The story is told in a gentle way and does not involve big action scenes or even moments of high drama. For those considering watching this film with their young teenagers it is worth noting that despite the M rating, there are depictions of adults having sex with minors and sexual practices which some may find distasteful. This does not detract from the film but I personally am glad that I did not sit down to watch this film with my young teenagers. Others of course may disagree.
A quality Australian production which is certainly worth your time.
The feature is presented in a 1.85:1 aspect ratio which is the original aspect ratio in 1080p. It is encoded using AVC.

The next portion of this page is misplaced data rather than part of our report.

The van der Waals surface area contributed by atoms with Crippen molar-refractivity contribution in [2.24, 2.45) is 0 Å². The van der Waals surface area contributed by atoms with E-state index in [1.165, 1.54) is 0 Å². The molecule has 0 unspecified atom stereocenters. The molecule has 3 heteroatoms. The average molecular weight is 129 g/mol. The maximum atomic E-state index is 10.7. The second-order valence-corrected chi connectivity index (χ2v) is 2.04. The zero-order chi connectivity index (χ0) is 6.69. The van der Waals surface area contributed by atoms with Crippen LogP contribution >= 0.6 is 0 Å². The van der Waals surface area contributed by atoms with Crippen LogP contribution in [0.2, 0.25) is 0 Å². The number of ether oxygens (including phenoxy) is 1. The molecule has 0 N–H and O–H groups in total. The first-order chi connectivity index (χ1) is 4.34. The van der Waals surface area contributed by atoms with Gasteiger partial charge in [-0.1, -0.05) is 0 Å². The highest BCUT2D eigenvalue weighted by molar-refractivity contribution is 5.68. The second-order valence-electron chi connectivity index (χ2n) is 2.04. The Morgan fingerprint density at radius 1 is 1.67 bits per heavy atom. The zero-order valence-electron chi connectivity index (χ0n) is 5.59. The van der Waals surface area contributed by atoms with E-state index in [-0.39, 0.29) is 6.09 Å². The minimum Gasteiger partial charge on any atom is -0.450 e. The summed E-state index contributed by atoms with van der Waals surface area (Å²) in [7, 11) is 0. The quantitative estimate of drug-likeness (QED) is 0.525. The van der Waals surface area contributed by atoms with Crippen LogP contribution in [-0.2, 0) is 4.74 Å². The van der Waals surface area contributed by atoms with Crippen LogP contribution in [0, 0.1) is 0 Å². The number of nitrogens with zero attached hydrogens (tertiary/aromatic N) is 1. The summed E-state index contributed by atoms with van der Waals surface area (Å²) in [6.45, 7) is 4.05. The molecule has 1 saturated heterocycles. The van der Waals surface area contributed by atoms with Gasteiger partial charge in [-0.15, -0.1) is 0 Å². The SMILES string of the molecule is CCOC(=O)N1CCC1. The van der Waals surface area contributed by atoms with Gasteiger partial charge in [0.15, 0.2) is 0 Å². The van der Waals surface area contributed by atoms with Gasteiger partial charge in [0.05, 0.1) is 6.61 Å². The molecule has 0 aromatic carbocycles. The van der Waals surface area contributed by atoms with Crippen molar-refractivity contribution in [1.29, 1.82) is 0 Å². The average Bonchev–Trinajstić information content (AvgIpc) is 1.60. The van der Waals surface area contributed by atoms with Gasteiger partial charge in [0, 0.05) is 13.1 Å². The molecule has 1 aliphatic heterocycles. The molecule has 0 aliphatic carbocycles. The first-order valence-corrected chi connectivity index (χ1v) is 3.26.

This film looks good on Blu-ray (upscaled to 4K) with colours at the better end of the spectrum for SDR material, nice clarity and sharpness and detail and a generally blemish free presentation. I did notice some spots of motion based pixelization but they were not too obvious. The waves especially come up well on the transfer, with wonderful colour.
There are subtitles available in English for the Hearing Impaired which are clear and easy to read.
This disc contains an English soundtrack in DTS HD-MA 5.1 and a descriptive audio track in Dolby Digital 2.0. This is not a huge action film but the soundtrack provides lots of atmosphere and especially during ocean scenes lots of surround activity for the crashing waves.
Dialogue was clear and easy to understand on most occasions.